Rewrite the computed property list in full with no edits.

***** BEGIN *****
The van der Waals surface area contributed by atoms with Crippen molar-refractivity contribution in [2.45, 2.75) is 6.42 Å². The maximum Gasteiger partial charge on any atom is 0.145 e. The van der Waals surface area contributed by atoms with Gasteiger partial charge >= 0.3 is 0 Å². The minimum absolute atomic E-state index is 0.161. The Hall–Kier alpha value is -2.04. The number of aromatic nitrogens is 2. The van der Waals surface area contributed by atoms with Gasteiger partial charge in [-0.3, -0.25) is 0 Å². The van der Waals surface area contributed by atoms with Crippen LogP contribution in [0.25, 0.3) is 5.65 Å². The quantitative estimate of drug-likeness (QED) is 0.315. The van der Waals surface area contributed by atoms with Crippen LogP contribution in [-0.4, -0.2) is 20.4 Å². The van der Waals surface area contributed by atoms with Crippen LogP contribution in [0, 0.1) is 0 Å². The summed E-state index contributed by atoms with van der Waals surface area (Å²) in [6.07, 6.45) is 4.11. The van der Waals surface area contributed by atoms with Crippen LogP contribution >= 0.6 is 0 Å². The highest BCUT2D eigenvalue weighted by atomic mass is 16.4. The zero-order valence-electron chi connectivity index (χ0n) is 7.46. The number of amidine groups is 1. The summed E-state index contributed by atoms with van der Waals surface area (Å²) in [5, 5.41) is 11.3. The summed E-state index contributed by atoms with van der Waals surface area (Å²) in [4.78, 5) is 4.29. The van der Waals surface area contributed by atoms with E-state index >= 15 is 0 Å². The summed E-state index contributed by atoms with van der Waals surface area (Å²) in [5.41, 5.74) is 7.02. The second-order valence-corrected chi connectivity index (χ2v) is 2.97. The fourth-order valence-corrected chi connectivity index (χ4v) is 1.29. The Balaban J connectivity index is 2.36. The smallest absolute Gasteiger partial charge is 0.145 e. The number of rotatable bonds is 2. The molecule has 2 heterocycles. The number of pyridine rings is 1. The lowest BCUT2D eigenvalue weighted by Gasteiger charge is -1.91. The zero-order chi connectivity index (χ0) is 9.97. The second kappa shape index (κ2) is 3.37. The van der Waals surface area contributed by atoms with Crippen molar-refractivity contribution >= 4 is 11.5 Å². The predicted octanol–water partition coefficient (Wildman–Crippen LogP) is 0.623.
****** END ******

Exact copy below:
The van der Waals surface area contributed by atoms with Crippen molar-refractivity contribution in [2.45, 2.75) is 6.42 Å². The maximum Gasteiger partial charge on any atom is 0.145 e. The van der Waals surface area contributed by atoms with Gasteiger partial charge >= 0.3 is 0 Å². The minimum absolute atomic E-state index is 0.161. The Hall–Kier alpha value is -2.04. The number of aromatic nitrogens is 2. The van der Waals surface area contributed by atoms with Gasteiger partial charge in [-0.3, -0.25) is 0 Å². The van der Waals surface area contributed by atoms with Crippen LogP contribution in [0.25, 0.3) is 5.65 Å². The quantitative estimate of drug-likeness (QED) is 0.315. The van der Waals surface area contributed by atoms with Crippen LogP contribution in [-0.4, -0.2) is 20.4 Å². The van der Waals surface area contributed by atoms with Crippen LogP contribution in [0, 0.1) is 0 Å². The summed E-state index contributed by atoms with van der Waals surface area (Å²) in [6.07, 6.45) is 4.11. The van der Waals surface area contributed by atoms with Crippen LogP contribution >= 0.6 is 0 Å². The highest BCUT2D eigenvalue weighted by atomic mass is 16.4. The zero-order valence-electron chi connectivity index (χ0n) is 7.46. The number of amidine groups is 1. The summed E-state index contributed by atoms with van der Waals surface area (Å²) in [5, 5.41) is 11.3. The summed E-state index contributed by atoms with van der Waals surface area (Å²) in [4.78, 5) is 4.29. The van der Waals surface area contributed by atoms with E-state index >= 15 is 0 Å². The summed E-state index contributed by atoms with van der Waals surface area (Å²) in [5.41, 5.74) is 7.02. The second-order valence-corrected chi connectivity index (χ2v) is 2.97. The fourth-order valence-corrected chi connectivity index (χ4v) is 1.29. The Balaban J connectivity index is 2.36. The smallest absolute Gasteiger partial charge is 0.145 e. The number of rotatable bonds is 2. The molecule has 2 heterocycles. The number of pyridine rings is 1. The lowest BCUT2D eigenvalue weighted by Gasteiger charge is -1.91. The zero-order chi connectivity index (χ0) is 9.97. The second kappa shape index (κ2) is 3.37. The van der Waals surface area contributed by atoms with Crippen molar-refractivity contribution >= 4 is 11.5 Å². The predicted octanol–water partition coefficient (Wildman–Crippen LogP) is 0.623.